Hi-res imaging technology enables Rx verification
The National Association of Chain Drug Stores’ Pharmacy and Technology Conference in Boston will feature a multitude of suppliers showcasing everything from new drugs and devices to online services and pharmacy automation equipment. Among those suppliers is Innovation, which will display its latest machine for automating the counting and processing of medications, after having showed it at Cardinal Health’s Retail Business Conference in Las Vegas last month.
Innovation describes the PharmAssist OPTIx — part of its broader PharmAssist product line of pharmacy automation equipment — as countertop optical counting and imaging technology that is a “great fit” for any type of pharmacy, counting medicines in up to 200 milliseconds with an accuracy rate of 99.9%. “OPTIx combines tremendous counting speed and accuracy with high-resolution imaging and quality checks to enable pharmacies to increase throughput, provide the highest level of patient safety and perform remote prescription verification,” Innovation EVP global business development Doyle Jensen told Drug Store News. “Using OPTIx, pharmacies can employ lower-paid pharmacy techs to fill prescriptions, which frees up their pharmacists to perform other tasks and engage customers. After filling, techs can facilitate remote verification by using OPTIx to take a high-resolution image of each prescription’s vial contents and vial label.”
The device works by taking a high-resolution image of each prescription’s vial contents and label, and displaying them on a designated pharmacist’s workstation, thus enabling remote prescription verification — onsite or offsite — through comparison with images in a drug database.
ScriptPro unveils compact dispensing technology
MISSION, Kan. — Often smaller, less busy stores don’t have space for large robotic dispensing machines.
Enter ScriptPro. The Mission, Kan.-based pharmacy technology provider is unveiling its new Compact Robotic System at the National Association of Chain Drug Stores’ Pharmacy and Technology Conference in Boston. The CRS is designed for small and medium-sized pharmacies whose space limitations would make larger systems impractical.
“It uses the same dispensing technology [and] the same user interface, look and feel as our larger systems,” ScriptPro president and CEO Mike Coughlin told Drug Store News. “It’s really just a matter of moving robotics technology down to the middle and lower end of the bell curve of volume.”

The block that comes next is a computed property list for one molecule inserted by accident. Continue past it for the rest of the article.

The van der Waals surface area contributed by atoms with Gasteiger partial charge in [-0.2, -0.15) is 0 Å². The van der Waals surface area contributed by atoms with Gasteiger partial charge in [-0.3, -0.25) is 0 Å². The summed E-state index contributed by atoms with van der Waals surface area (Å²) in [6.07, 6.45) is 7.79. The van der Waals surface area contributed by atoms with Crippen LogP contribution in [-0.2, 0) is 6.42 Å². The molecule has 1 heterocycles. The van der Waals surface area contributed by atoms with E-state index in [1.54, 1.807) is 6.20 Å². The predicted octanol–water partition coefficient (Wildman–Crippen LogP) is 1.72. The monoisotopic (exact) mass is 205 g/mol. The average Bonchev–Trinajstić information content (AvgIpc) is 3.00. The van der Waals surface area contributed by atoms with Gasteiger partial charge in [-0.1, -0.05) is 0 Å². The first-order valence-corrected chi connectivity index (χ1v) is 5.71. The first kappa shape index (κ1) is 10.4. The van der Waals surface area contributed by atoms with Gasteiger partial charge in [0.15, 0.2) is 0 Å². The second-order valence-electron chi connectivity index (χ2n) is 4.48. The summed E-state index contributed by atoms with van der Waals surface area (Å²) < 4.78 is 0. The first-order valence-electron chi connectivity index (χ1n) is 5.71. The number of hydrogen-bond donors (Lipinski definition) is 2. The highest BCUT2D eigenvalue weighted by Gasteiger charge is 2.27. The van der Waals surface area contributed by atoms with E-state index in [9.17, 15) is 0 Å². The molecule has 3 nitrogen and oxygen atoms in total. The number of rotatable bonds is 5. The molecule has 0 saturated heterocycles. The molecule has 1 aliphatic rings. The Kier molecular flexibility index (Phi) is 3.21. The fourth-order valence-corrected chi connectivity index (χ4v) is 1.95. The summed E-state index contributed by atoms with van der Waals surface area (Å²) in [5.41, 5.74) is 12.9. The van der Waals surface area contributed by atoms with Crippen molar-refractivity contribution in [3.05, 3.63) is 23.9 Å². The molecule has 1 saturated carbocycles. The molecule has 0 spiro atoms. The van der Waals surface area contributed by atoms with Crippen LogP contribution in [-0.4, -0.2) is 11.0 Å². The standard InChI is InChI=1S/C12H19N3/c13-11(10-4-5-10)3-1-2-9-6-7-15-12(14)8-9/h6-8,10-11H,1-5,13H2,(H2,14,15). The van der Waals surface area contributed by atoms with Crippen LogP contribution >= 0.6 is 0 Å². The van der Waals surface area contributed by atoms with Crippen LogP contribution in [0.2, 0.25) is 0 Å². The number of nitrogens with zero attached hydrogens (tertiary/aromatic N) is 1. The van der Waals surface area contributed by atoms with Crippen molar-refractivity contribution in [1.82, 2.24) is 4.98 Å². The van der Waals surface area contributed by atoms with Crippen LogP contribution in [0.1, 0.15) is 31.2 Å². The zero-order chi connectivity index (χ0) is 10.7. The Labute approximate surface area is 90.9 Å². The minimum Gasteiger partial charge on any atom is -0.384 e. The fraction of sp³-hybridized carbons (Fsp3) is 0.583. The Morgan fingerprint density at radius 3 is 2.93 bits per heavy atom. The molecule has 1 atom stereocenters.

Another new product from ScriptPro is the Third Party Management System, a software application that allows pharmacies to evaluate and track the performance of contracts from such third parties as payers and wholesalers. TPMS also will help pharmacies to more efficiently and profitably participate in the government’s 340B program, whereby healthcare institutions buy drugs at deeply discounted rates to provide to needy patients.
M&A: Multitudinous and ample
The final outcome of the battle between Israel’s Teva Pharmaceutical Industries and Canada’s Valeant Pharmaceuticals International to buy Cephalon serves as a good illustration of why it helps to have a plan B.
In May, Teva beat out Valeant’s $5.7 billion offer to buy Frazier, Pa.-based Cephalon with a $6.8 billion offer of its own, acquiring Cephalon’s hefty pipeline in the process. And last month, Teva bought Taiyo Pharmaceutical Industry, Japan’s third-largest generics company, for $934 million.
It’s been some time since an acquisition on the scale of Pfizer’s purchase of Wyeth has occurred, but there still are plenty of mergers and acquisitions to go around.
Valeant has gone ahead with other acquisitions in order to position itself as a leading skin care company. At the end of June, it bought the rights to Elidel (pimecrolimus) and Xerese (acyclovir and hydrocortisone), treatments for eczema and cold sores, respectively, from Sweden’s Meda for $76 million up front. Last month, it spent $425 million to buy Dermik, Sanofi’s skin care business. Shortly thereafter, it bought Ortho Dermatologics, Johnson & Johnson’s skin care subsidiary, for $345 million.
In June, Endo Pharmaceuticals bought American Medical Systems, a device manufacturer focused on male and female pelvic health, for $2.9 billion. Then, last month, Bristol-Myers Squibb purchased San Diego-based Amira Pharmaceuticals, which makes drugs for inflammatory and fibrotic diseases, for $325 million up front. Also last month, Perrigo, a manufacturer of generic prescription and OTC drugs, closed its acquisition of Paddock Labs, a company that makes similar products, for $540 million. The Federal Trade Commission required Perrigo to divest a small handful of Paddock’s drugs, which it would sell to Watson Pharmaceuticals.
Pfizer — which earlier this year plunked down $3.6 billion to buy King Pharmaceuticals, a Bristol, Tenn.-based company specializing in pain drugs — announced last month it would buy Icagen, another developer of pain drugs in which Pfizer already owned an 11% stake, for $56 million.